Despite all the similarities between the Troy SL and the Bronson, including the Fox 34 fork, the two bikes couldn't ride more differently. The Split Pivot design makes the Troy a super-capable pedaler, with near cross-country efficiency. Despite the lightweight tires' tendency to spin out in the loose, the bike made quick work of technical uphill passages and felt perfectly comfortable churning up fire roads, a feat for a 140mm ride like this one. The Troy was solid on downhills, too, but whereas the Bronson felt bottomless and eager for ever-bigger terrain, the Troy gave the sense of being at its limit. It has a firm, efficient feel even when descending, and on big stuff, though the bike dealt with it, sometimes it could feel slightly outgunned.

At $6,500, the Troy SL is significantly cheaper than the Bronson, and it won over many of our testers, especially the smaller riders and women. Still, it's a bit heavy for a carbon super bike, yet also not cheap enough to cut it some slack. So while numerous riders said they'd be inclined to purchase the Troy, they also noted they'd probably look for it on discount rather than pay for retail. In fairness to the Troy, however, nobody in the test said they could ever conceive of purchasing the Bronson C as built given its stratospheric price tag. Also, like Santa Cruz, Devinci offers the Troy in multiple configurations, with carbon bikes down to $3,800 and a sole aluminum build for $3,000. 

Bottom Line

It's fascinating to find two bikes that look so similar on paper and yet ride so differently, and preferences between the two split quite predictably. The Bronson suited more aggressive riders looking to push their abilities onto difficult terrain. It's a great all-around bike, but one with an all-mountain orientation. And it would get even nervier and more capable with the optional 36mm-stanchion fork and the Cane Creek Double Barrel shock.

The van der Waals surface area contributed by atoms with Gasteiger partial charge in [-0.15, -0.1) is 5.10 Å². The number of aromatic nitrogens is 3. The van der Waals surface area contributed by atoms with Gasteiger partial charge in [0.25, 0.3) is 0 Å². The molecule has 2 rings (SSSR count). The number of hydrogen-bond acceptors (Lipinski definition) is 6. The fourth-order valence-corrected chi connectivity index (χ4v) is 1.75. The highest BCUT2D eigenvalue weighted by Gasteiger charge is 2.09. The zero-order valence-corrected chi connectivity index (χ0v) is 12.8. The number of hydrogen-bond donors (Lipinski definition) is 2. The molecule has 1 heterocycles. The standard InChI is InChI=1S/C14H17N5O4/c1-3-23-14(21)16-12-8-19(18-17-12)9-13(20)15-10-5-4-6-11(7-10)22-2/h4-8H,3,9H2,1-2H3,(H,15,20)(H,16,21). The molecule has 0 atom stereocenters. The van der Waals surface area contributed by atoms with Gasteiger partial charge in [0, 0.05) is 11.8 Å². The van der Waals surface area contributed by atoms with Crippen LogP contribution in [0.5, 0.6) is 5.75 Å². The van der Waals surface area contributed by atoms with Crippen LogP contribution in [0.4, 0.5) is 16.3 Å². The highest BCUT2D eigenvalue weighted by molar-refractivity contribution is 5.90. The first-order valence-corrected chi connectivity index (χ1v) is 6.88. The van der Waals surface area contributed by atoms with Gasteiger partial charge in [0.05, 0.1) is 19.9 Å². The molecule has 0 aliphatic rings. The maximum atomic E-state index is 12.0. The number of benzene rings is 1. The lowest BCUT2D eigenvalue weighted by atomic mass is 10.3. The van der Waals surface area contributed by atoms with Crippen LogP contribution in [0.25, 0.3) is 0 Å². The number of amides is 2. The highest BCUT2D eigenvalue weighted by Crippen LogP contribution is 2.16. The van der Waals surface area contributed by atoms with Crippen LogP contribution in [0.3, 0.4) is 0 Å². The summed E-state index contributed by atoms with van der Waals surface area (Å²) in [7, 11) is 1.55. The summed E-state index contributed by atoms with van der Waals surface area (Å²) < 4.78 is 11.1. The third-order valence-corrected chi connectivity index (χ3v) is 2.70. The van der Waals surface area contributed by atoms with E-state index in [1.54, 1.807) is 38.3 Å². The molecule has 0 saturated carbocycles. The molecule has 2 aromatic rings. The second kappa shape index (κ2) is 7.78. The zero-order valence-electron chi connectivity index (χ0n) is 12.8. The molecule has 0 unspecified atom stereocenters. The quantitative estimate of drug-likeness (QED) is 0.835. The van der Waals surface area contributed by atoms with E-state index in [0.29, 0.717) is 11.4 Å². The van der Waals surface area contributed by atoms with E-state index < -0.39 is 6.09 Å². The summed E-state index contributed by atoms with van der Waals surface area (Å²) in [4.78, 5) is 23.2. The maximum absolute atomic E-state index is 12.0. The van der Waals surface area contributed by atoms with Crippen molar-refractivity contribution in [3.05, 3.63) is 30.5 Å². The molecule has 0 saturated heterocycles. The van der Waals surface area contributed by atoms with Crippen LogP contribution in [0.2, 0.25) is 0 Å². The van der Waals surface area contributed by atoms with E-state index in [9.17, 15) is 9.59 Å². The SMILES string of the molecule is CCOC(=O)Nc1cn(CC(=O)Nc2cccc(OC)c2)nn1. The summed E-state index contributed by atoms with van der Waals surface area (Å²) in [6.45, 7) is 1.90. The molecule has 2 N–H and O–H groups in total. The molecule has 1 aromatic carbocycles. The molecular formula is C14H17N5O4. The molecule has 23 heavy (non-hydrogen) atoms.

The Troy SL is also an excellent all-arounder, but it suited the more conservative and lighter riders in the test. Women absolutely loved it, in part because of the low stand-over height and short reach. Its 140mm of travel feels like its limit, meaning it leans toward tamer trails more than the Bronson. It would be the ideal ride for someone with an cross-country background looking to step it up a notch or two, whereas the Bronson is probably more likely to please a rider with a bigger-hit sensibility in search of a lighter, quicker bike. (Interestingly, we'd say our 2014 Gear of the Year winner, the Norco Sight Carbon, splits the difference between the two in personality and capability.) 

As for 27.5 wheels in general, the consensus in our tests also seemed to split fairly evenly based on size. Shorter riders tended to prefer the smaller wheel size, whereas bigger riders still came back to the 29ers, even in the big travel setups. The multiple wheel size options might seem like annoying overkill to consumers, but at the end of the day, the options mean more and better choices for a wider spectrum of riders. And it's hard to argue with that.

promo logo